The acquisition of the Detroit Medical Center group of hospitals by the Vanguard System will mean several hundred million dollars in new construction and renovation work across southeast Michigan, with some of those millions coming to Commerce Township.
The DMC is expected to begin about $300 million in renovation and construction projects, of which more than $60 million in work will begin immediately.
According to the DMC, Huron Valley-Sinai Hospital in Commerce will benefit from renovation starting this winter. There will be new private rooms developed at the hospital at a total cost of $7 million. There will be a new operating room and pre-op/post-op center built at Detroit Receiving Hospital, a new lobby developed at Harper University Hospital, a renovation at the Harper Surgical Services facility and a renovation of the Harper Unit.
There will be two brand new construction projects implemented — the Cardiovascular Institute and Multispecialty Building, and the Children’s Hospital of Michigan Pediatric Specialty Center. A Sinai-Grace Hospital expansion will be both a renovation and a new construction project.
Huron Valley-Sinai Hospital President Lynn Torossian said the number of rooms at the hospital won’t change, but the configuration will be shuffled around.
“A space that was physician offices will be switched over into 21 private rooms for orthopedic and neurosurgical patients,” she said. “Another 21 that were semi-private (serving up to two patients) will be converted to private.”
After the renovation, there will be 125 private rooms and 28 semi-private rooms. It might seem at first blush that the hospital is angling for more upscale patients, but Torossian said the renovation of the hospital has less to do with patient luxury and more to do with the current realities of health care.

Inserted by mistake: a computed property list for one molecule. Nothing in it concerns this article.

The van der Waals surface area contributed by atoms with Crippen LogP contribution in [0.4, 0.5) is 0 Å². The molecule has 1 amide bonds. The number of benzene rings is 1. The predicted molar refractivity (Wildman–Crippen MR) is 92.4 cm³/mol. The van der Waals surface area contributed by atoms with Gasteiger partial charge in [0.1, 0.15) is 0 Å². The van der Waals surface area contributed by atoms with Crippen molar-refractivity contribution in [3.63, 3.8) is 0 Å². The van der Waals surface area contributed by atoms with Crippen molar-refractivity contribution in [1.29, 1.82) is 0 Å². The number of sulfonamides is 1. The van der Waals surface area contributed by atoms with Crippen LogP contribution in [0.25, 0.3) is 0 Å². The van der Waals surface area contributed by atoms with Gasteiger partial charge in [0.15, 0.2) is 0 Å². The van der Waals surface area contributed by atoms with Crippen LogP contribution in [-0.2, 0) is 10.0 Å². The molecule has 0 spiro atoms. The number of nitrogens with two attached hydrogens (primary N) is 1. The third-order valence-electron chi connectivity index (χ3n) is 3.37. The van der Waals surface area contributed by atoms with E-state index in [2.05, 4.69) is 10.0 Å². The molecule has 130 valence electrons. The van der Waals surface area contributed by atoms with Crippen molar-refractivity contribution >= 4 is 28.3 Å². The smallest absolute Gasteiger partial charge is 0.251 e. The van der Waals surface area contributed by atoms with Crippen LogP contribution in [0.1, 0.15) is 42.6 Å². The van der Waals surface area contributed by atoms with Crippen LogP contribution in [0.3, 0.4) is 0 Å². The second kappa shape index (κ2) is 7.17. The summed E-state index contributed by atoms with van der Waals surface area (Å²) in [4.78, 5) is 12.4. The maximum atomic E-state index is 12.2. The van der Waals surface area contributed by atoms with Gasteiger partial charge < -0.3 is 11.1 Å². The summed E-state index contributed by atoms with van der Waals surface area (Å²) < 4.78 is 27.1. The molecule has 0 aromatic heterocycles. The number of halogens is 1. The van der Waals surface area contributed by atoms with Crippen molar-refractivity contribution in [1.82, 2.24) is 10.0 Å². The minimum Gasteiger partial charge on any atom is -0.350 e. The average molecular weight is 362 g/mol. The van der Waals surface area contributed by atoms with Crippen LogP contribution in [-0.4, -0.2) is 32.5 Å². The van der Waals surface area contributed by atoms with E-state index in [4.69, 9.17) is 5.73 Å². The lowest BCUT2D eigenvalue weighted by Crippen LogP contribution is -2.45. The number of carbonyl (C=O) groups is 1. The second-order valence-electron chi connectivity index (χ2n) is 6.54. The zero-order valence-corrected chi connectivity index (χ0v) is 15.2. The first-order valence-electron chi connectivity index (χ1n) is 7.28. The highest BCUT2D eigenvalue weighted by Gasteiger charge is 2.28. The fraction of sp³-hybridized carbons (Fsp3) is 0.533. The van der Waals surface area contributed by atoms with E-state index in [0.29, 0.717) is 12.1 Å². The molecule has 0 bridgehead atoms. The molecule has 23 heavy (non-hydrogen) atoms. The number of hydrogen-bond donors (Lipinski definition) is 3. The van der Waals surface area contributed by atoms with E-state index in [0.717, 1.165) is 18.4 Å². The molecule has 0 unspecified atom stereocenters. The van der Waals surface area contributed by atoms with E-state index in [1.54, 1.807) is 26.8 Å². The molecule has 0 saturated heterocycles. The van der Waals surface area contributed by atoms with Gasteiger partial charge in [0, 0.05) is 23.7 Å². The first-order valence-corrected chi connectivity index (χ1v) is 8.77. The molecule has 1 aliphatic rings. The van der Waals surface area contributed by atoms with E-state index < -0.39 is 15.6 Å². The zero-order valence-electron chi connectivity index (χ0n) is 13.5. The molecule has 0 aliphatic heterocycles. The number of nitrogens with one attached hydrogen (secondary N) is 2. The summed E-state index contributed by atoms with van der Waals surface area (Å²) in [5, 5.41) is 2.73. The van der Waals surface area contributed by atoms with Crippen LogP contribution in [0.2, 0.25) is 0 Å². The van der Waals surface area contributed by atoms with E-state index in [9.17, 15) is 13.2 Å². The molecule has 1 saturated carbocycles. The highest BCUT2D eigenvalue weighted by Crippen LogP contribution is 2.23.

“It used to be that no one had any expectations of private rooms, and patients were set up in wards,” Torossian said. “The world has changed. The renovations have to do with better infection control. Genders of patients don’t always match. It’s a big quality of care issue.”
There is some consumer choice, as people do tend to want their own rooms when they recuperate, but the emphasis on orthopedic care also drives the decision. Orthopedic patients often require large, bulky equipment, some akin to small cranes to get patients in and out of bed, and those can be hard to accommodate in a room with more than one patient.
Torossian said no patients will be displaced during the renovation project. Work on the hospital is expected to start in four to six weeks and be completed by November.
Commerce Township Supervisor Tom Zoner said it’s always good when a non-profit facility becomes a for-profit enterprise, as Huron Valley-Sinai Hospital will be added to the township’s property tax rolls — the extent of that benefit is still being worked out by the county assessing office. In general, he said it will be good for everyone involved.
“There are benefits, and it will make the place more competitive,” Zoner said. “When a non-profit hospital loses money, they’ve got nothing to do but raise their rates. I’m very encouraged by this. It will be a good benefit for the township.”
The announcement of the renovation and construction plans came just four days after finalization of the DMC system’s purchase by Vanguard Health Systems of Nashville, Tenn. As of Jan. 1, DMC became part of a 25-hospital national company that is the fourth-largest investor-owned hospital system in the United States.